Have a problem you can’t solve? Has somebody hurt you? Do you like to talk it over with a friend or friends? Do you want to share your frustration or hurt feelings. Do you think it will make you feel better if someone thinks or feels the same way you do?
A little coruminating can help but continuous airing of frustrations, bad news, or unrequited love can make you feel worse, especially for women. Depression can deepen and anxiety increase and you can even drive away friends with your constant texting or late night phone calls.
Pathways can be reinforced in our brains and associated feelings can be intensified with constant musings and repetitious ventilating. Going over and over a problem for which there is no current solution or recourse is frustrating both for you and the person you are sharing it with. It may even make it worse leaving you unable to recognize a solution or change in the situation when it happens.
Sometimes you can create a time table suggesting when you should try to solve the problem again or when you really should worry because you haven’t heard from someone. In the mean time take a break and encourage yourself not to do anything rash or jump to conclusions.
For example, being called to jury duty may throw a wrench in your monkey works if you are sequestered in a jury on long infamous trial but you might get excused from jury duty before you even have to report because of something that you didn’t know would excuse you from serving in the first place or after you get called in for the jury selection for a trial.
There is one thing that I usually say to myself when I start worrying about something that might happen or have happened and that is usually when something bad happens, I don’t expect it so if I am worrying that it has, it probably hasn’t happened.
Enjoy yourself. It is later than you think. Excuse yourself from ruminating about something especially when you don’t have all the information and won’t have it for a while. Yes, be ready when the time comes to do something about it. It is a lot easier to prepare for something and make plans for when something happens when you’re not worried about it and can think rationally.
Most of us have trouble controlling our own lives so why do we think we can do a good job of controlling someone else’s life, especially that of someone we really don’t know. It seems that our media encourages this and hour upon hour of television news is spent speculating about people who are in the public spotlight and garnering opinions about them, who they are, what to do about them, and why they did what they did. They survey dozens of “experts” and whether these experts know what they are talking about is often not very clear.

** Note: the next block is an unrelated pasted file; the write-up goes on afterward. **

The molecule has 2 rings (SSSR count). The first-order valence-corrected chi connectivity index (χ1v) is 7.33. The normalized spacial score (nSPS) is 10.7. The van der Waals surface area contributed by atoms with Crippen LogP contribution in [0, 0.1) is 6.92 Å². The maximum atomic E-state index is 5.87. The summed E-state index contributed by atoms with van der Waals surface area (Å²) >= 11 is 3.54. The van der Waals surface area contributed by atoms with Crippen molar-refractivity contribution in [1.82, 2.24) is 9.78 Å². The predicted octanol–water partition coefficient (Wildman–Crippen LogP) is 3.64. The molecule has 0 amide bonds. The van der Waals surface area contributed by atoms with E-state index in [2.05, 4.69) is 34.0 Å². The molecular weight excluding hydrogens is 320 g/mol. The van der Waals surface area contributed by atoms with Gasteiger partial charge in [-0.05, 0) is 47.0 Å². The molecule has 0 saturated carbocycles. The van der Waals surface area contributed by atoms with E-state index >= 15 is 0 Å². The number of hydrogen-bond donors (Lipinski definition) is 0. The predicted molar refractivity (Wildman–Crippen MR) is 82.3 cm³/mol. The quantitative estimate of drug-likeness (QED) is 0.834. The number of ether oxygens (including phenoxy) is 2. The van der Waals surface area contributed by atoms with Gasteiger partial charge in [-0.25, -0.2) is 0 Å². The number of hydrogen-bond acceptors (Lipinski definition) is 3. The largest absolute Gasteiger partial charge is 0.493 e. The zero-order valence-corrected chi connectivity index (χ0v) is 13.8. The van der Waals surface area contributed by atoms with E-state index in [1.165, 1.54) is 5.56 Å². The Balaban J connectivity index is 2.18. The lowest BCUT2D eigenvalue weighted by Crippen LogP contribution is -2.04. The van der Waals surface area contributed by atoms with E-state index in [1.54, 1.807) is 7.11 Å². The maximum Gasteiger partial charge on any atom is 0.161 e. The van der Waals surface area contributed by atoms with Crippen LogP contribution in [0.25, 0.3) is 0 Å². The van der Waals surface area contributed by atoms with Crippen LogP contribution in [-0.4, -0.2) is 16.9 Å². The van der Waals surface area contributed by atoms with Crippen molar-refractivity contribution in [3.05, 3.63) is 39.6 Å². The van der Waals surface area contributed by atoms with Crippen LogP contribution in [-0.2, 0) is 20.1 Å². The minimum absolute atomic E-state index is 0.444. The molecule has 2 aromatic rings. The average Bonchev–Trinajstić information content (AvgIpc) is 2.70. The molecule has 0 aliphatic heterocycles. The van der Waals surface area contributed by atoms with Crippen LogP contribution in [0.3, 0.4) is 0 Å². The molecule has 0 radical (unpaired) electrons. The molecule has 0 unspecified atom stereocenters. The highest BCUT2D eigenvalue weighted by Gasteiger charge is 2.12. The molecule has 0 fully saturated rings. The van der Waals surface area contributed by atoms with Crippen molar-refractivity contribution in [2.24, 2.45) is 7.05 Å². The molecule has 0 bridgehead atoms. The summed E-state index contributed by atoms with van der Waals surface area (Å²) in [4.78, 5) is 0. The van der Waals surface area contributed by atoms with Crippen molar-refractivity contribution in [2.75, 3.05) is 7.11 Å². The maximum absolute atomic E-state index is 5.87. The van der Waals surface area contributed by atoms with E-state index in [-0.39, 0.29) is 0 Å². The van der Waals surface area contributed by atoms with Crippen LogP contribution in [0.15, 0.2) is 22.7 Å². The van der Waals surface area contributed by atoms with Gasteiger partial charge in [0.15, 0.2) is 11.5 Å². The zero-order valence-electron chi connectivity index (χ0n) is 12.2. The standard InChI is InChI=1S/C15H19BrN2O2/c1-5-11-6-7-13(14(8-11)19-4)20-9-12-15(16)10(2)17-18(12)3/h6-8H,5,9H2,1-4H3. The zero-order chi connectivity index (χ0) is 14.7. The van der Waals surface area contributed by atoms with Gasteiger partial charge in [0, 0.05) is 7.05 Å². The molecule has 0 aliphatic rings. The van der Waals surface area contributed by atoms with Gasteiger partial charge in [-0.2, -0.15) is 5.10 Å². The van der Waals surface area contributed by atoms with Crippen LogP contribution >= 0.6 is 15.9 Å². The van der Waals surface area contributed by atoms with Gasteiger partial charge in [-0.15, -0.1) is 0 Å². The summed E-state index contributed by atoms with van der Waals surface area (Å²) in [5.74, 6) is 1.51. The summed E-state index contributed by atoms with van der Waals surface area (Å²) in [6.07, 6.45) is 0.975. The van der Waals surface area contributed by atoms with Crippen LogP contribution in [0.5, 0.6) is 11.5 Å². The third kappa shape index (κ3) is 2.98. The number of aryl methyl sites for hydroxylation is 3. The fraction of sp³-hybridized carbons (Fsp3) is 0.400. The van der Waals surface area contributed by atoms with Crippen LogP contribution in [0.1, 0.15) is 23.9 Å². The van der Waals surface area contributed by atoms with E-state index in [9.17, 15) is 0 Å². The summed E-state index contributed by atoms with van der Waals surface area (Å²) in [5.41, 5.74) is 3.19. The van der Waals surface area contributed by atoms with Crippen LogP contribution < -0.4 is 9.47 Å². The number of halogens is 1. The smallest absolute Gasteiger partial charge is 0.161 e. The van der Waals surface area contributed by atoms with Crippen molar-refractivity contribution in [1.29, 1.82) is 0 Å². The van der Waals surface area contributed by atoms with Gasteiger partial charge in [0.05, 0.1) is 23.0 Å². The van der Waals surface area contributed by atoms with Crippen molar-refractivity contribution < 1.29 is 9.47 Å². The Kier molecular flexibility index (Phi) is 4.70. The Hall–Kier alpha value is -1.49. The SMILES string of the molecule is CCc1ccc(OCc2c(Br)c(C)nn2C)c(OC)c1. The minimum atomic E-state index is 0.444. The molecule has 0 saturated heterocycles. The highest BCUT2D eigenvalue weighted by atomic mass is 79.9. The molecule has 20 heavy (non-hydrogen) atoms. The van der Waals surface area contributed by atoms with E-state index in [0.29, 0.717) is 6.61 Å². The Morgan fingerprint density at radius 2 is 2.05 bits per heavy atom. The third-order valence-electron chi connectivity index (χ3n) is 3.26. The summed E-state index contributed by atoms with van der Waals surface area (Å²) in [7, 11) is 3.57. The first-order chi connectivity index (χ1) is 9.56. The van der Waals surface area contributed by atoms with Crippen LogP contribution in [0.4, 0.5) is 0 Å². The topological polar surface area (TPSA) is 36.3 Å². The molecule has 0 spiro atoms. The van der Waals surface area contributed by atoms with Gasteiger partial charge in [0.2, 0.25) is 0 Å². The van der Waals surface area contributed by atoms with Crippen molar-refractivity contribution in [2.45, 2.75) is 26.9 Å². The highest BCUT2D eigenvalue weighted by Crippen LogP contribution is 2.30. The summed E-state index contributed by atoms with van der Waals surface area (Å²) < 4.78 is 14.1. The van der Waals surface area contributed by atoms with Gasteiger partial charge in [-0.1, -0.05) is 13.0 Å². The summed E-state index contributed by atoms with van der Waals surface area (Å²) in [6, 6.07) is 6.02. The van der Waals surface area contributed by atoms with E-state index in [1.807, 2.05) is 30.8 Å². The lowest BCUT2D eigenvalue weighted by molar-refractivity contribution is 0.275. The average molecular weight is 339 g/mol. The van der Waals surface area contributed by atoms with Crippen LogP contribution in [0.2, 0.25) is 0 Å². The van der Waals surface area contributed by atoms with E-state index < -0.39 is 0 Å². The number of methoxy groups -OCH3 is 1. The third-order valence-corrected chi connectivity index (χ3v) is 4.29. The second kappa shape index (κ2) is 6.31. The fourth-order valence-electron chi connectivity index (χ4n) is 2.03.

Usually this speculating starts before the facts about the situation (if we ever really get them) are all in and often the initial information from which people are drawing conclusions is sketchy, at least a little inaccurate, and sometimes just plain wrong. This jumping to conclusions can lead to actions and reactions that are not just inappropriate, but downright harmful. Mob violence, for example, can be such a thing. There is something to be said for delays in reporting some of the news until all the facts are in and for taking the time necessary to put together a full and unbiased report. Even then should people, consumers and “experts”, be called prematurely to offer ideas as to how they would describe the motives of possible “suspects” and as to what should be done in terms of punishment and in terms of changes in the law that should be made.
How can some of us who may have similar problems of our own that we can’t or won’t solve and/or who have little knowledge of the problem in general tell others with that problem what to do? In college, the sophomore who was taking introductory psychology always knew the most about the subject and was inclined to offer other college students who had not yet taken the class, friends, and family unsolicited advice and opinions about others’ behavior and psychological problems. “Don’t look at me; look at them,” the person seems to be saying and often following this with unsolicited and unsound advice. Control yourself, not others, unless you are officially responsible for them as a teacher, law enforcement officer, judge, or parent.